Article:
Infection rate after spine surgery in cerebral palsy is high and impairs results: Multicenter analysis of risk factors and treatment

Paul D. Sponseller, Suken A. Shah, Mark F. Abel, Peter O. Newton, Lynn Letko, Michelle Marks

Research output: Contribution to journalArticle

Abstract

Infection is a serious complication of surgery to correct scoliosis in patients with cerebral palsy (CP). We obtained multicenter representative figures for deep and superficial infection rates, analyzed risk factors and treatment outcomes, and compared deformity correction relative to infection. We retrospectively reviewed 157 patients who had posterior spinal fusion for CP at one of eight centers. Preoperative and intraoperative variables were subjected to multivariate analysis to determine factors predictive of infection. There were 16 wound infections (10%; nine deep, seven superficial). Only two study factors predicted infection: higher preoperative white blood cell count (8.5 versus 6.4 [in those without infection] × 10 3 ) and use of a unit rod (15% versus 5% for bent rods). Fourteen patients underwent irrigation and débridement procedures. Five infections required 2 months or longer to resolve. Two had implant removal. Final curve correction was lower for those with deep infections than those without (67% versus 53%, respectively). We noted a trend toward greater percentages of pain at last followup in those with deep infection than in those without infection (50% versus 18%, respectively) but the study was not adequately powered to confirm this point. Our infection rate in scoliosis surgery for CP was higher than that for most elective spinal deformity surgery. Level of Evidence: Level III, retrospective case-control study. See Guidelines for Authors for a complete description of levels of evidence.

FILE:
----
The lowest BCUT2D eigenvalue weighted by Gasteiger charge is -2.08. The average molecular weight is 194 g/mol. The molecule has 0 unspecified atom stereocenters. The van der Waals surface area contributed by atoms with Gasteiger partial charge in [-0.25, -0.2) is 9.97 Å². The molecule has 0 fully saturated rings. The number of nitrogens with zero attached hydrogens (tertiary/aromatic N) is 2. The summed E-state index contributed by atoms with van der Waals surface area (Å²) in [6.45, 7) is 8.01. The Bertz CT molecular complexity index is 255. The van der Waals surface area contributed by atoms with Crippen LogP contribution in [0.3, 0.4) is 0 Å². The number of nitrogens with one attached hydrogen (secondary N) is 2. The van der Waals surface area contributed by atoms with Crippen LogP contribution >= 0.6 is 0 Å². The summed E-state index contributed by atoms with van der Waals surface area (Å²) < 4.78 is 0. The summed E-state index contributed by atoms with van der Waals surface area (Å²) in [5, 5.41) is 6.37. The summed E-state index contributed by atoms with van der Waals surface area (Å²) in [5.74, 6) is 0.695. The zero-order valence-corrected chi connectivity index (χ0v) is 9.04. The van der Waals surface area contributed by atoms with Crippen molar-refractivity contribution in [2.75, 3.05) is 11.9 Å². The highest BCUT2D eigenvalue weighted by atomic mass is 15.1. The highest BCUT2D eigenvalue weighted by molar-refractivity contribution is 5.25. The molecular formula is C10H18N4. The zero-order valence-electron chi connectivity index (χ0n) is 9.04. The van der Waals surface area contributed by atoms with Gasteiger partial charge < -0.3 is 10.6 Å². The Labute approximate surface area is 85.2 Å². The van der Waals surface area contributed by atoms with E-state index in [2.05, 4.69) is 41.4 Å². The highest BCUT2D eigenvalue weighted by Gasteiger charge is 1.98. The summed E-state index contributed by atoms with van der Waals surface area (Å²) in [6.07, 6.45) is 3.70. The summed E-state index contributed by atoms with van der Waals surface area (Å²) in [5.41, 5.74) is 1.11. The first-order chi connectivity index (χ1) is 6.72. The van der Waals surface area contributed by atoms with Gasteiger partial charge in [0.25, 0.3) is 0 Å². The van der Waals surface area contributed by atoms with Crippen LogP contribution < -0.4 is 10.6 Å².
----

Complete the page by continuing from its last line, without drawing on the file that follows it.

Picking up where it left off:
Original languageEnglish (US)
Pages (from-to)711-716
Number of pages6
JournalClinical orthopaedics and related research
Volume468
Issue number3
DOIs
StatePublished - Mar 2010

ASJC Scopus subject areas

  • Surgery
  • Orthopedics and Sports Medicine

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